For the Books
Check out these new page-turners from East Bay authors.
Oakland resident Conor Dougherty, an economics reporter for The New York Times, shines a light on the American housing crisis—especially in the Bay Area—in his recent book, Golden Gates. In it, Dougherty shows how housing has become a key symbol of inequality.
Meanwhile, New York Times best-selling author Beth Lisick (Everybody Into the Pool) unleashes her distinct voice in her fiction debut, Edie on the Green Screen. The March 26 release follows former ’90s It girl/punker Edie Wunderlich as she takes on Bay Area techies after inheriting her mother’s Silicon Valley home. Lisick’s novel asks: What comes after It? Expect high jinks and sparkling humor from this master storyteller and performer, a longtime East Bay resident who decamped to New York a few years ago.
United States Congressman Eric Swalwell of Dublin writes about his father—a police officer who stood up to a corrupt mayor and lost his job for it—in Endgame: Inside the Impeachment of Donald J. Trump (due out April 7). Swalwell contrasts that narrative with insider accounts from the Trump impeachment to tell what he calls "a story of courage versus corruption." —Linda Lenhoff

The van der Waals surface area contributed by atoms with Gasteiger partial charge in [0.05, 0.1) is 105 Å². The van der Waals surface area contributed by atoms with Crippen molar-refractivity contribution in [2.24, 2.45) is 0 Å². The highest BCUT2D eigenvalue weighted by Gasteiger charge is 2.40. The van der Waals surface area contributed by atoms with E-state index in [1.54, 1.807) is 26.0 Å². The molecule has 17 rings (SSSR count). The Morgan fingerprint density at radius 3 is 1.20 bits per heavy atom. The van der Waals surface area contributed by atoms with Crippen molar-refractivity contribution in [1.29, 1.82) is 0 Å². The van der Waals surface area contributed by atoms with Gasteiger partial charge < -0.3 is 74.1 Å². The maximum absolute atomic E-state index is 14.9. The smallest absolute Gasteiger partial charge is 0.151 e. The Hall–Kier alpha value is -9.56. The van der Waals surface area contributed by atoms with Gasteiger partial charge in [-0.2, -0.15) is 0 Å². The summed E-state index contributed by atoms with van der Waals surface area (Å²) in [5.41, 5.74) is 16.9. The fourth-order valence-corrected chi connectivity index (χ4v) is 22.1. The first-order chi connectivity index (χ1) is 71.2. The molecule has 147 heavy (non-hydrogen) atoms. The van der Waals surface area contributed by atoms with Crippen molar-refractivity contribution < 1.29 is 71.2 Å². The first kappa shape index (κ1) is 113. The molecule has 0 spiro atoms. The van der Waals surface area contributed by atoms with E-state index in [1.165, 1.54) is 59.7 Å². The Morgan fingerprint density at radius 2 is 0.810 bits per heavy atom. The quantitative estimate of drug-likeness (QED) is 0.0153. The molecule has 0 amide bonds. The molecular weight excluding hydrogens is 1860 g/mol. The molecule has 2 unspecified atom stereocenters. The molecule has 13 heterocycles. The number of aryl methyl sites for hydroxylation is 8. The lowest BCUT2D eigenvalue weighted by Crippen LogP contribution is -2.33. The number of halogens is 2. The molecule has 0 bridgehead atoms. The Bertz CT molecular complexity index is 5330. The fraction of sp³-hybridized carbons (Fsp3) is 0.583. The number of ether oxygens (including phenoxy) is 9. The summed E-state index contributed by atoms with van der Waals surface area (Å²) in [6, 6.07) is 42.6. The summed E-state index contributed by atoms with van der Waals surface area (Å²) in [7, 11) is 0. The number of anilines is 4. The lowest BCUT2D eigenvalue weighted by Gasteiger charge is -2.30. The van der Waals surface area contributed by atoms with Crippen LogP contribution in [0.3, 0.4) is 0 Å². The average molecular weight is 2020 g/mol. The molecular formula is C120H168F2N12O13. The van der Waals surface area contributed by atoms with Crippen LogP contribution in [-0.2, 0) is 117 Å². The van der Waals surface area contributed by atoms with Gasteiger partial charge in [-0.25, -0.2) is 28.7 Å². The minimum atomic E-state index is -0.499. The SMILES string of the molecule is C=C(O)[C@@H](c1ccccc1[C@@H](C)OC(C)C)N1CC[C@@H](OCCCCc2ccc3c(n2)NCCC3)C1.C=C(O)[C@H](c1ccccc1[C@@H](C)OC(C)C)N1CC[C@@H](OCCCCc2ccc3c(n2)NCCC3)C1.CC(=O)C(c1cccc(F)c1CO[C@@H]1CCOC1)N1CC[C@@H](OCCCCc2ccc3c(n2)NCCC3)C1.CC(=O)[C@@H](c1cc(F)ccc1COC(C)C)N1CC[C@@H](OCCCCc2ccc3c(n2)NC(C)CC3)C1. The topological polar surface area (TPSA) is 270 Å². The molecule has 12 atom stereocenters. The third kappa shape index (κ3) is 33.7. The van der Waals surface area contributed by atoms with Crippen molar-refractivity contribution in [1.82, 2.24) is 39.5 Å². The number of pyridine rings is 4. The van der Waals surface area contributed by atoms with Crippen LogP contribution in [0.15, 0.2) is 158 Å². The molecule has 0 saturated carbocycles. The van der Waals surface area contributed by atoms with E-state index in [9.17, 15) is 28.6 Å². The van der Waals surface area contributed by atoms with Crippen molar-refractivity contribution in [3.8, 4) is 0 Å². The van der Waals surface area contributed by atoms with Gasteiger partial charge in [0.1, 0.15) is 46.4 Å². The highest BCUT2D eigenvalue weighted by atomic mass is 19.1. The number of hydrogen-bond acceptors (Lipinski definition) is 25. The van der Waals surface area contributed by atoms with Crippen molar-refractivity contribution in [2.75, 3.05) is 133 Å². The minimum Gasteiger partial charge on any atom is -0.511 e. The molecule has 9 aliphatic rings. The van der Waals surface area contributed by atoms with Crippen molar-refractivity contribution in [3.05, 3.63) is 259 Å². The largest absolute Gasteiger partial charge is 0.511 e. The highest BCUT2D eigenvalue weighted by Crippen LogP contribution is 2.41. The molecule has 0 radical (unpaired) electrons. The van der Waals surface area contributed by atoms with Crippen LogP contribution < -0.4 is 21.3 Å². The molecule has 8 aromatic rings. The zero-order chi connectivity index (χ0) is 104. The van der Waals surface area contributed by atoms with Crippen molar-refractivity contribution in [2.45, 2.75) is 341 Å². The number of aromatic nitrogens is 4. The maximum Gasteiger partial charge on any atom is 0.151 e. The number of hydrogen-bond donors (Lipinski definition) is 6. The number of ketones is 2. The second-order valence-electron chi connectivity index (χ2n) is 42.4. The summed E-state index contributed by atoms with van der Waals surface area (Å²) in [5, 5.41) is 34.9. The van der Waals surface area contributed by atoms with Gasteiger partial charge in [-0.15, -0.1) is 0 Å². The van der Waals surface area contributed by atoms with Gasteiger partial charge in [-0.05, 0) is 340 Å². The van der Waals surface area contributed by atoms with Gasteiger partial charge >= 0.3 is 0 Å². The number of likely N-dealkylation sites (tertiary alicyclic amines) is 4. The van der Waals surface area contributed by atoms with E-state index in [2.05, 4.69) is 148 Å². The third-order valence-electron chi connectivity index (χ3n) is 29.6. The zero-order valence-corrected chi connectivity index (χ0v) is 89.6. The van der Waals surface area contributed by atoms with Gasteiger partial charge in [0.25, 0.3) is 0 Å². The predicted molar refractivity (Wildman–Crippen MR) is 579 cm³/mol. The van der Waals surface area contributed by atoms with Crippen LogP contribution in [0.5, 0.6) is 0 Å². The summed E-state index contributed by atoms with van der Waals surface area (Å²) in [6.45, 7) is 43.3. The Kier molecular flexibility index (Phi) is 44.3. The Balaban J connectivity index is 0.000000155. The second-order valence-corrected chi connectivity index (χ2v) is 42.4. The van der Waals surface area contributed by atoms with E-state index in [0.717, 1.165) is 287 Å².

Catching Up With the A’s
Fans can now listen to A’s games on their phones.
If you’re ready for baseball to get back into full swing, you’re not alone. Whenever the season does begin, the Oakland A’s have something fresh in store for fans. The club is pioneering a fresh way to keep up with the on-field action: A’s Cast, a 24/7 station on the TuneIn smartphone app—the new exclusive audio source for A’s games in the Bay Area. The channel also provides game broadcasts in Spanish, as well as unique off-the-field shows (such as The Build, offering updates on the A’s new stadium project from club president Dave Kaval, and Green and Gold History, an exploration of the team’s illustrious past).
"We’re doing everything we can to make it simple [to listen to games] … and I think that will really resonate with fans," Kaval told MLB.com. "This is the new way sports are getting pushed out to people. It’s a great opportunity for us to lead the way." athletics.com/ascast. —Emilie White
James Bond fans, take note: The 25th film in the franchise, No Time to Die, hits theaters later this year—and it was directed by Oakland native Cary Fukunaga. He’s not the only East Bay link to 007. Scenes from 1985’s A View to a Kill were shot at Oakland’s Dunsmuir Hellman Historic Estate. And late actor Richard Kiel, who played the villain Jaws in The Spy Who Loved Me and Moonraker, lived in Concord for a spell. —Virginia Shannon